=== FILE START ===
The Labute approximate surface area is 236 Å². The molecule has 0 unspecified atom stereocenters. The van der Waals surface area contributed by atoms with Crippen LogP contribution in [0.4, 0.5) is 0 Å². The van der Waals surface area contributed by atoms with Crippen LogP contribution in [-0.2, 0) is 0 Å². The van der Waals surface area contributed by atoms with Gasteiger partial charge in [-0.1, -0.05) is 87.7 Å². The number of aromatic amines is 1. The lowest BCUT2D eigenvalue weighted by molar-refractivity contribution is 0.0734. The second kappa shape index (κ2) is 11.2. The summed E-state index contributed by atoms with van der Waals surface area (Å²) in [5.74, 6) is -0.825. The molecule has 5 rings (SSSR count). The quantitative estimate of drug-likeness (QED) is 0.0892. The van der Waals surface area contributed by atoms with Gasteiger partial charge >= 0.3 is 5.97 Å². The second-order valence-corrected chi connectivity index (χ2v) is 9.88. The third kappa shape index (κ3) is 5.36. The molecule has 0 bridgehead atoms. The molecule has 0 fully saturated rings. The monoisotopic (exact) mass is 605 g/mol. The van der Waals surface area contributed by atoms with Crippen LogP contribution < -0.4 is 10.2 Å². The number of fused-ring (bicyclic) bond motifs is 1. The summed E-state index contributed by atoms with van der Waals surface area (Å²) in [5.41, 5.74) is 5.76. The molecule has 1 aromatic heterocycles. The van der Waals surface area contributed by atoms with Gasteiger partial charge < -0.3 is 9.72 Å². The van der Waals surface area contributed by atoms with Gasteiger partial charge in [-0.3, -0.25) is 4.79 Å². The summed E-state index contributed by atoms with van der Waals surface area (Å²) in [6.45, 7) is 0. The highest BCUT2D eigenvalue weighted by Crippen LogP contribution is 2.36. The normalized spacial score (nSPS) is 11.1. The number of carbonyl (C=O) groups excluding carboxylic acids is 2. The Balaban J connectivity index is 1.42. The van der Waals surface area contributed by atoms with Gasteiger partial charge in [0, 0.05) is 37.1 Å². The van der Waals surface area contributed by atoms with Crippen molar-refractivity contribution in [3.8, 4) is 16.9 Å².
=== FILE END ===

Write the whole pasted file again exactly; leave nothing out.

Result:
The Labute approximate surface area is 236 Å². The molecule has 0 unspecified atom stereocenters. The van der Waals surface area contributed by atoms with Crippen LogP contribution in [0.4, 0.5) is 0 Å². The van der Waals surface area contributed by atoms with Crippen LogP contribution in [-0.2, 0) is 0 Å². The van der Waals surface area contributed by atoms with Gasteiger partial charge in [-0.1, -0.05) is 87.7 Å². The number of aromatic amines is 1. The lowest BCUT2D eigenvalue weighted by molar-refractivity contribution is 0.0734. The second kappa shape index (κ2) is 11.2. The summed E-state index contributed by atoms with van der Waals surface area (Å²) in [5.74, 6) is -0.825. The molecule has 5 rings (SSSR count). The quantitative estimate of drug-likeness (QED) is 0.0892. The van der Waals surface area contributed by atoms with Gasteiger partial charge >= 0.3 is 5.97 Å². The second-order valence-corrected chi connectivity index (χ2v) is 9.88. The third kappa shape index (κ3) is 5.36. The molecule has 0 bridgehead atoms. The molecule has 0 fully saturated rings. The monoisotopic (exact) mass is 605 g/mol. The van der Waals surface area contributed by atoms with Crippen LogP contribution < -0.4 is 10.2 Å². The number of fused-ring (bicyclic) bond motifs is 1. The summed E-state index contributed by atoms with van der Waals surface area (Å²) in [5.41, 5.74) is 5.76. The molecule has 1 aromatic heterocycles. The van der Waals surface area contributed by atoms with Gasteiger partial charge < -0.3 is 9.72 Å². The van der Waals surface area contributed by atoms with Gasteiger partial charge in [-0.3, -0.25) is 4.79 Å². The summed E-state index contributed by atoms with van der Waals surface area (Å²) in [6.45, 7) is 0. The highest BCUT2D eigenvalue weighted by Crippen LogP contribution is 2.36. The normalized spacial score (nSPS) is 11.1. The number of carbonyl (C=O) groups excluding carboxylic acids is 2. The Balaban J connectivity index is 1.42. The van der Waals surface area contributed by atoms with Gasteiger partial charge in [0, 0.05) is 37.1 Å². The van der Waals surface area contributed by atoms with Crippen molar-refractivity contribution in [3.8, 4) is 16.9 Å².